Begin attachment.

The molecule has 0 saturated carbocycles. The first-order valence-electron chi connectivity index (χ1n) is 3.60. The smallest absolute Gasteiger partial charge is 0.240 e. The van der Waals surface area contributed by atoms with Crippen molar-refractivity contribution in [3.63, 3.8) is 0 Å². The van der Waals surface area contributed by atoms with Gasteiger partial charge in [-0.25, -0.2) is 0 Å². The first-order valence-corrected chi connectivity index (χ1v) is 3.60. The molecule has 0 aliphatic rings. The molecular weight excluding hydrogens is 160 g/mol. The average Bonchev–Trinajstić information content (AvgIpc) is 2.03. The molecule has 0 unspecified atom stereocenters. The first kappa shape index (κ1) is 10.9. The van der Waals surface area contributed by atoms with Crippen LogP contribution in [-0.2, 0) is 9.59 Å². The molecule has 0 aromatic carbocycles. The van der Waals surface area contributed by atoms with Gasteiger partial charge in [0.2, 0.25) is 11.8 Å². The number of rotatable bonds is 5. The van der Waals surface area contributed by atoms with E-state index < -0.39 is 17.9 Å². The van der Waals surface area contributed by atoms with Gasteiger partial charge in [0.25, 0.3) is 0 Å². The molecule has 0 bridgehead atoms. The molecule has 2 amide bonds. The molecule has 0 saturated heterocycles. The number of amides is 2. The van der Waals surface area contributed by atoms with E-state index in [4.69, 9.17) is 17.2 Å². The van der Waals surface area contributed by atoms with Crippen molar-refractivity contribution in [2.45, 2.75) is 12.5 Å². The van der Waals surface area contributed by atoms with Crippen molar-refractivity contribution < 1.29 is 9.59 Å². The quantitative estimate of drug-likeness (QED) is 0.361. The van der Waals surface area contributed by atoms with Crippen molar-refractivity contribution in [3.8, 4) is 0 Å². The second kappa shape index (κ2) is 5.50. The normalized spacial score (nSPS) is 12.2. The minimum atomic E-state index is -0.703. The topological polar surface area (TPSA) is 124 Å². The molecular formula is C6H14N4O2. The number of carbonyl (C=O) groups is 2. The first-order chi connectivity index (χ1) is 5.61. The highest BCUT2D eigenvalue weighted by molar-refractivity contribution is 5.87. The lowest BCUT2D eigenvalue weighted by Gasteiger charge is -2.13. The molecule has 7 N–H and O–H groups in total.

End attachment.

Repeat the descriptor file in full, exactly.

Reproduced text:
The molecule has 0 saturated carbocycles. The first-order valence-electron chi connectivity index (χ1n) is 3.60. The smallest absolute Gasteiger partial charge is 0.240 e. The van der Waals surface area contributed by atoms with Crippen molar-refractivity contribution in [3.63, 3.8) is 0 Å². The van der Waals surface area contributed by atoms with Gasteiger partial charge in [-0.25, -0.2) is 0 Å². The first-order valence-corrected chi connectivity index (χ1v) is 3.60. The molecule has 0 aliphatic rings. The molecular weight excluding hydrogens is 160 g/mol. The average Bonchev–Trinajstić information content (AvgIpc) is 2.03. The molecule has 0 unspecified atom stereocenters. The first kappa shape index (κ1) is 10.9. The van der Waals surface area contributed by atoms with Crippen LogP contribution in [-0.2, 0) is 9.59 Å². The molecule has 0 aromatic carbocycles. The van der Waals surface area contributed by atoms with Gasteiger partial charge in [0.2, 0.25) is 11.8 Å². The number of rotatable bonds is 5. The van der Waals surface area contributed by atoms with E-state index < -0.39 is 17.9 Å². The van der Waals surface area contributed by atoms with Gasteiger partial charge in [0.25, 0.3) is 0 Å². The molecule has 0 bridgehead atoms. The molecule has 2 amide bonds. The molecule has 0 saturated heterocycles. The number of amides is 2. The van der Waals surface area contributed by atoms with E-state index in [4.69, 9.17) is 17.2 Å². The van der Waals surface area contributed by atoms with Crippen molar-refractivity contribution in [2.45, 2.75) is 12.5 Å². The van der Waals surface area contributed by atoms with Crippen molar-refractivity contribution < 1.29 is 9.59 Å². The quantitative estimate of drug-likeness (QED) is 0.361. The van der Waals surface area contributed by atoms with Crippen molar-refractivity contribution in [3.8, 4) is 0 Å². The second kappa shape index (κ2) is 5.50. The normalized spacial score (nSPS) is 12.2. The minimum atomic E-state index is -0.703. The topological polar surface area (TPSA) is 124 Å². The molecular formula is C6H14N4O2. The number of carbonyl (C=O) groups is 2. The first-order chi connectivity index (χ1) is 5.61. The highest BCUT2D eigenvalue weighted by molar-refractivity contribution is 5.87. The lowest BCUT2D eigenvalue weighted by Gasteiger charge is -2.13. The molecule has 7 N–H and O–H groups in total.